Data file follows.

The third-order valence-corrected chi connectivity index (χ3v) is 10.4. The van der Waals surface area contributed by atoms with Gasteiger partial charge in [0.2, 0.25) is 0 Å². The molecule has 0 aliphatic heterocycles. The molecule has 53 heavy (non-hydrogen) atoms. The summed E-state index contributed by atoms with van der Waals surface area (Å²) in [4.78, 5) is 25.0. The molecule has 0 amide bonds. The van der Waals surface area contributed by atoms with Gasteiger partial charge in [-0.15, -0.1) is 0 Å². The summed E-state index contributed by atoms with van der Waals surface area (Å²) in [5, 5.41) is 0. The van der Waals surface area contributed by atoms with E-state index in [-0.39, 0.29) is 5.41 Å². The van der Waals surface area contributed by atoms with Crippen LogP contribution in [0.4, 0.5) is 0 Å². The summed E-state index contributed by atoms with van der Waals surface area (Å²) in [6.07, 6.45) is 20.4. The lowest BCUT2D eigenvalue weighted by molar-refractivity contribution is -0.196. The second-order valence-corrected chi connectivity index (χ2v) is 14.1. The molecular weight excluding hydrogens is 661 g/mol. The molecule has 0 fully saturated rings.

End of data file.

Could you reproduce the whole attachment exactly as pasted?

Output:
The third-order valence-corrected chi connectivity index (χ3v) is 10.4. The van der Waals surface area contributed by atoms with Gasteiger partial charge in [0.2, 0.25) is 0 Å². The molecule has 0 aliphatic heterocycles. The molecule has 53 heavy (non-hydrogen) atoms. The summed E-state index contributed by atoms with van der Waals surface area (Å²) in [4.78, 5) is 25.0. The molecule has 0 amide bonds. The van der Waals surface area contributed by atoms with Gasteiger partial charge in [-0.15, -0.1) is 0 Å². The summed E-state index contributed by atoms with van der Waals surface area (Å²) in [5, 5.41) is 0. The van der Waals surface area contributed by atoms with E-state index in [-0.39, 0.29) is 5.41 Å². The van der Waals surface area contributed by atoms with Crippen LogP contribution in [0.4, 0.5) is 0 Å². The summed E-state index contributed by atoms with van der Waals surface area (Å²) in [6.07, 6.45) is 20.4. The lowest BCUT2D eigenvalue weighted by molar-refractivity contribution is -0.196. The second-order valence-corrected chi connectivity index (χ2v) is 14.1. The molecular weight excluding hydrogens is 661 g/mol. The molecule has 0 fully saturated rings.